[dropcap]T[/dropcap]he Pentagon announced Monday that the US has officially expanded its airstrikes in Iraq against ISIS, less than a week after President Obama laid out in a nationally televised speech his strategy to “degrade and ultimately destroy” the Sunni militants who have laid siege to large swaths of the war-torn region.

Obama’s decision to increase air strikes against ISIS, which calls itself the Islamic State and also goes by ISIL, came after two American journalists were beheaded by the militants, making ISIS a household name, and raising fears at home that the terrorist group could attack the US.

In order to “eradicate a cancer like ISIL,” as Obama said, the administration will send 475 additional American troops to Iraq to support and train Iraqi and Kurdish forces, as well as assist with intelligence gathering. The president also said he’d take action in Syria if need be. Prior to Obama’s speech, the military had already conducted 150 strikes in Iraq to support Kurdish and Iraqi forces on the ground.

Before Obama even announced his strategy to combat the extremists, a WSJ/NBC poll found that 61 percent of Americans said military action against the group is in the nation’s best interest. More than a third said they’d support both airstrikes and sending ground troops into Iraq.

So, America is rallying behind their commander in chief. But is this war legal on Constitutional grounds?

The administration insists that it has the authority to bomb ISIS without Congressional support because of the 2001 Authorization to Use Military Force Act and the Use of Military Force Against Iraq Resolution of 2002—two laws that the White House has said it would like to see repealed.

The 2001 authorization allows the government to use armed forces against those responsible for attacking the US on Sept. 11, 2001, meaning al Qaeda. The 2002 law authorizes using military force against those same perpetrators and enables the president to “defend the national security of the United States against the continuing threat posed by Iraq.”

Obama, in his remarks in May 2013 at the National Defense University in Washington D.C., said he intended to “engage Congress about the existing Authorization to Use Military Force, or AUMF, to determine how we can continue to fight terrorism without keeping America on a perpetual wartime footing.”

“Groups like AQAP [al Qaeda in the Arabian Peninsula] must be dealt with, but in the years to come, not every collection of thugs that labels themselves al Qaeda will pose a credible threat to the United States,” he said. “I look forward to engaging Congress and the American people in efforts to refine, and ultimately repeal, the AUMF’s mandate.”

Less than two months ago, Susan Rice, Obama’s national security advisor, sent a letter to House Speaker John Boehner in which she called the 2002 resolution “outdated” and reiterated the administration’s belief that it should be repealed.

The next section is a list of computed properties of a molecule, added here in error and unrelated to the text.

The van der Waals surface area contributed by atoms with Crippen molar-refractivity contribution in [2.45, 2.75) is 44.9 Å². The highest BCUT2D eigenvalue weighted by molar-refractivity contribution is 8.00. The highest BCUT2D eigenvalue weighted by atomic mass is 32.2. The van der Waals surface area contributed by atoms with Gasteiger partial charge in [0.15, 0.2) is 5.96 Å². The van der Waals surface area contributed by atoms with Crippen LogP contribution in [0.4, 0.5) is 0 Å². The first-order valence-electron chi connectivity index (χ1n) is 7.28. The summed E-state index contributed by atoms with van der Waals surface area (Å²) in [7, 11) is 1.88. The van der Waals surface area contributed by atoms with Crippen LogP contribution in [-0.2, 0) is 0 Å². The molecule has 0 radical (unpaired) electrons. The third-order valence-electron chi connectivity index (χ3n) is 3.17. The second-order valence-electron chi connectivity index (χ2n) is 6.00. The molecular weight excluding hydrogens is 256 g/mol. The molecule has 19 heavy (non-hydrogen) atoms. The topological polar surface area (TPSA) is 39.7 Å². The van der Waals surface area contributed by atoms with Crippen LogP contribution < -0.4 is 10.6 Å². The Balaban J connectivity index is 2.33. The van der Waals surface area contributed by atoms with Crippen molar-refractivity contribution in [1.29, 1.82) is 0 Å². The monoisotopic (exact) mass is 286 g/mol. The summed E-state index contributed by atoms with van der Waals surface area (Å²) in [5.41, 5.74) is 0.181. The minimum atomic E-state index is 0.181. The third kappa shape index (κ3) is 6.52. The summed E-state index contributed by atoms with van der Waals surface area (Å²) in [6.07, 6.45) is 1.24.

“With American combat troops having completed their withdrawal from Iraq on December 18, 2011, the Iraq AUMF is no longer used for any U.S. government activities and the Administration fully supports its repeal,” she wrote.

But neither law has been repealed or amended. Instead, they are both currently being used to justify airstrikes in Iraq and possibly Syria.

In last week’s speech, Obama asked for Congressional support to train and equip so-called moderate opposition forces in Syria who have been fighting Syrian President Bashar Al-Assad’s regime.

In a background call with reporters before Obama’s speech, an unidentified senior administration official claimed that the AUMF gives Obama legal justification to use military action against ISIS, and passed the 60-day extension period as stipulated in the War Powers Resolution.

“We do not believe the President needs that new authorization in order to take sustained action against ISIL,” the senior administration official said. “We believe that he can rely on the 2001 AUMF as statutory authority for the military airstrike operations he is directing against ISIL, for instance.”

The Obama administration often cites the AUMF when conducting airstrikes against affiliates of al Qaeda, as well as when it targets US citizens. ISIS, which the senior government official told reporters last week “has roots in al Qaeda in Iraq,” was recently disavowed by al Qaeda and is now acting on its own.

Obama’s plan appears to have garnered uncharacteristic bipartisan support, but with many in Congress up for re-election this fall, as The New York Times points out in a scathing rebuke of Obama’s legal justification, it’s unclear if Congress wants to vote for the air strikes, even though it’s the only branch of government allowed by the Constitution to declare war.

Although Republicans in Congress have criticized the president for taking unilateral action in the past, they have been silent about him superseding their authority in fighting ISIS. But they will likely vote for arming the moderate Syrian opposition, which could force the administration to defend its strategy.

However, there will be no such debate about going to war.

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